Three generations of dedicated and visionary leadership
For more than 80 years, each of LIM’s presidents have skillfully guided the College to adapt to the needs of both students and industry and maintain our standing as the premier college for the business of fashion.
Elizabeth S. Marcuse became President of LIM College in 2002, after coming onboard as Vice President and Chief Operating Officer the previous year. Representing the third generation of dedicated Marcuse family leadership, President Marcuse spent nearly two decades building a successful career in fashion retailing and apparel manufacturing prior to joining LIM.
President Marcuse’s extensive fashion industry experience includes serving as the Director of Retail Planning for the Donna Karan Company and Director of Retail Planning for childrenswear manufacturer Mamiye Sales, Inc. President Marcuse also held buying positions at companies including Montgomery Ward, The Limited, Inc. (Lane Bryant), and Macy’s, where she began her career in the Executive Training Program.
Throughout her tenure, President Marcuse has led LIM College through a period of incredible strategic growth and achievement. Most notably, she has overseen LIM’s ascension to become a master’s degree-granting institution, expanded the College’s range of degree offerings, and worked to ensure that the student body is both ethnically and geographically diverse.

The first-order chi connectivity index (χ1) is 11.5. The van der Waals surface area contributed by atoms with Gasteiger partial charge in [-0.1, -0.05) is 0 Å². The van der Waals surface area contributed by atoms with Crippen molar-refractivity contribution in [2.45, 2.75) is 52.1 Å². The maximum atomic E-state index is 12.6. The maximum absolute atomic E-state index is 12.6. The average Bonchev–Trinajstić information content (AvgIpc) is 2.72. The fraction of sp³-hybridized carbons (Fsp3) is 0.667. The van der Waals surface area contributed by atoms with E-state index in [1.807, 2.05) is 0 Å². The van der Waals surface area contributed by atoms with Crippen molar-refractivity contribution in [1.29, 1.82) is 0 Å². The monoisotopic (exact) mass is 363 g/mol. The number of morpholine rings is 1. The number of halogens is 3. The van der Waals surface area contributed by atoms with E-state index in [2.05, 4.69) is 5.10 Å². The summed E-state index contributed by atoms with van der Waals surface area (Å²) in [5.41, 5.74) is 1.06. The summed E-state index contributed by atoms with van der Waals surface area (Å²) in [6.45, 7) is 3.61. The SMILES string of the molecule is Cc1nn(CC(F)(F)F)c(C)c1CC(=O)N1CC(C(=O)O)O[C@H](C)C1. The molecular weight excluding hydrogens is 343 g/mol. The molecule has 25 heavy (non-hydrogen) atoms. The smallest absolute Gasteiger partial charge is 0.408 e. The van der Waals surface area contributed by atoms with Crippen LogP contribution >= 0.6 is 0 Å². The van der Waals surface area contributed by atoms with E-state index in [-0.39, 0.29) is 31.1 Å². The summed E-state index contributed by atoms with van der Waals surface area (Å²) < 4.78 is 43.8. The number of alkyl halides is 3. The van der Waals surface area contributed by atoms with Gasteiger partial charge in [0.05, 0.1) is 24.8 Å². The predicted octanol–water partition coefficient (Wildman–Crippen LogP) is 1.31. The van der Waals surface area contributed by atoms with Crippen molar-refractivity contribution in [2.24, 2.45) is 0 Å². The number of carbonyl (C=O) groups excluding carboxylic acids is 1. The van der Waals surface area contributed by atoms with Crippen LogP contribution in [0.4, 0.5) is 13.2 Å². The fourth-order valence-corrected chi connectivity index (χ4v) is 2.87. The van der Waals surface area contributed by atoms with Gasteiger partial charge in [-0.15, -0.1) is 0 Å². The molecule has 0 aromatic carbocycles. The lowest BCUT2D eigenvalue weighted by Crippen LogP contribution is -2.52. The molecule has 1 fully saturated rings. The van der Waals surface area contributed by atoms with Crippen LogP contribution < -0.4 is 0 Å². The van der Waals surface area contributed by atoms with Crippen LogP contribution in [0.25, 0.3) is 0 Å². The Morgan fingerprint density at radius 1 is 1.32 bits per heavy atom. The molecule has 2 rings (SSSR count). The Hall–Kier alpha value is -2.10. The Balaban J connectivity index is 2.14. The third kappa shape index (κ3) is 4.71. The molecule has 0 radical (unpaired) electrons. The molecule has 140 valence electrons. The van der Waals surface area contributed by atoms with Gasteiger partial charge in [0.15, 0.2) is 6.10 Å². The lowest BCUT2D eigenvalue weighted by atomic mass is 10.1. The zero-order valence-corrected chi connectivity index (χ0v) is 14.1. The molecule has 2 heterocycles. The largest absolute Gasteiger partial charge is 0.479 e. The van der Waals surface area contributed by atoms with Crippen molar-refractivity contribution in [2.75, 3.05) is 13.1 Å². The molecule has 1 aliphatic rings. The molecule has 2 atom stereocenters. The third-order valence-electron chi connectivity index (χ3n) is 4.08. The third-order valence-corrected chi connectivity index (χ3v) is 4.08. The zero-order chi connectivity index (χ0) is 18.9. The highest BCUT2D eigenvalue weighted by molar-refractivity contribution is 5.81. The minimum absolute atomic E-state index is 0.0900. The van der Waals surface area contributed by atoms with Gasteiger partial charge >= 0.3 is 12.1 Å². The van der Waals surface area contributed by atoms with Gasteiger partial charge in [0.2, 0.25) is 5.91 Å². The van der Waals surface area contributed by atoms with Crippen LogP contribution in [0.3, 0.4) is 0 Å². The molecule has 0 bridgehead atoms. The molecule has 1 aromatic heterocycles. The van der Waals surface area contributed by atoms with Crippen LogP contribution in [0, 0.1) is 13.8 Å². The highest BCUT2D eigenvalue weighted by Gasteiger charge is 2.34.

President Marcuse is the Vice Chairperson of the Board of Trustees of the Association of Proprietary Colleges (APC), where she is an active advocate for higher education issues on both the state and federal levels. She also serves on the Advisory Board of Fashion Group International and is a member of the Women’s Forum of New York, an organization dedicated to the advancement of women’s leadership.
In 2014, President Marcuse received an honorary Doctor of Commercial Science degree in recognition of her significant contributions to the advancement of education in the business of fashion, and in 2018 she received BRAG’s Fashion Leadership Award for her outstanding accomplishments in education and commitment to diversity and inclusion.
Adrian G. Marcuse began his 55-year involvement with LIM College when, in 1962, he stepped in to help his father Maxwell F. Marcuse, at what was then known as Laboratory Institute of Merchandising (LIM).
Before joining LIM, Adrian attended MIT, graduating in 1942 with a Bachelor of Science degree in mechanical engineering. He then served three years in the South Pacific as a lieutenant in the USAAF, 18th Fighter Group, 13th Air Force where he received an Asiatic-Pacific Theatre Ribbon with Five Battle Stars. After earning a Master of Science degree from MIT in 1946 in aero and thermodynamics, Adrian had a 16-year career in engineering, primarily at Westinghouse. He was also instrumental in early research at United Technologies for what would eventually become supersonic flight.
Adrian didn’t officially take over the title of President until 1972, but he ran LIM from practically the first day he came on board. At the helm of the College for the next 40 years, Adrian had the vision to take it from a one-year, all-female certificate program to an associate degree-granting institution, and then finally to a co-ed, Middle States-accredited college offering bachelor’s degrees. Adrian’s perseverance in pursuit of these goals transformed and elevated students’ educational experience and immeasurably enhanced their prospects for successful careers.